Antiwar Text: The Martyr’s Mirror or The Bloody Theatre

I found an interesting lecture by Julia Kasdorf that she gave at Penn State last April on The Martyrs Mirror, an explicitly anti-war text in the Mennonite tradition.

Mirror of the Martyrs: The Martyr’s Mirror (Thieleman J. van Braght, 1660) and its American Legacy

Author: Julia Kasdorf

Fri, Apr 13, 2007

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The book was first published in 1660 and subsequently republished during times of war to support and encourage pacifism among the Mennonites. From Kasdorf’s description the book contains over 4000 accounts of martydom, often explicit and with illustrations. There are also letters, poems, and ballads written by persons awaiting execution. There is a traveling art exhibit and website called The Mirror of the Martyrs that provides a sample of the text.

What was interesting to me was that The Martyr’s Mirror has been explicitly used by the Mennonite community as an antiwar text to provide models for pacifist behavior.

In 1814 another edition (in German) was printed in response to the War of 1812. Following the Civil War, two more editions were printed (in German and English). Other editions were published during WWI and in 1938 during WWII. It was in the 1938 edition that the illustrations were added to the text. There have been several more editions published in the post-WWII era responding to cultural changes. Currently the book is used in Sunday schools with lesson plans available on the web.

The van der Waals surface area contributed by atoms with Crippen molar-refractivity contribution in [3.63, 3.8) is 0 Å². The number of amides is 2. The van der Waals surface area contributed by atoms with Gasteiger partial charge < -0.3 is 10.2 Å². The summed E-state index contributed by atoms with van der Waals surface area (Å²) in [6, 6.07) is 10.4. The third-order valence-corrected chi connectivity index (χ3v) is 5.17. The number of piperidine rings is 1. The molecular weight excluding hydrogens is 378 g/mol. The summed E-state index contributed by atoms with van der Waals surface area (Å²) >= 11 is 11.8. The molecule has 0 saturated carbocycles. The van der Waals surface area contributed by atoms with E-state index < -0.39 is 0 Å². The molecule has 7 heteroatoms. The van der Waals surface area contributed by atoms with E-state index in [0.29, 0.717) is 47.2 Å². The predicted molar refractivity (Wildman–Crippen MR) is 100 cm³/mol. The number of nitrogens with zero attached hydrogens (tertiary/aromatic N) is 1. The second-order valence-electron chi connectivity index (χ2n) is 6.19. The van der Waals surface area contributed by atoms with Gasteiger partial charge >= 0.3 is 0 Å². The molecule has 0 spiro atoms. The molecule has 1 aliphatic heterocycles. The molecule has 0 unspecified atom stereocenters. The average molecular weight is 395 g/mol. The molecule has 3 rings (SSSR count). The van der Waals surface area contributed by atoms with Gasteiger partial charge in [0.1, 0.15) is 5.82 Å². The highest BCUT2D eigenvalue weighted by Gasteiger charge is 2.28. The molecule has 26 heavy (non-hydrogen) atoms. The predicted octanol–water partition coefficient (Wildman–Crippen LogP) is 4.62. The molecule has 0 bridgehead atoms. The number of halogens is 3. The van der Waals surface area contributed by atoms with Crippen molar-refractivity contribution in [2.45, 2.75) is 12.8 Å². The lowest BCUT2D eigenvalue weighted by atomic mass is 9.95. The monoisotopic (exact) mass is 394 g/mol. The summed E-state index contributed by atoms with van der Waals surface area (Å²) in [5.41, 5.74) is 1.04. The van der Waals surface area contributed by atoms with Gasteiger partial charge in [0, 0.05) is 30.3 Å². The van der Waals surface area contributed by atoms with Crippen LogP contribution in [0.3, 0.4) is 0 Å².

Although The Martyr’s Mirror is a religious text, I wonder if it could be a model for antiwar text outside of a specific religious tradition. It seems to take a different approach than the antiwar art of modern times, which is usually an attempt to show the horrors of war and too often falls into the trap identied by Kenneth Burke in his critic of WWI antiwar art.

The Martyr’s Mirror doesn’t show the horrors of war, but the horrors of pacifism. This text describes in gruesome details (and with illustrations) the torture and death of pacifists. And the compassion and devotion of these people are also described and glorified.

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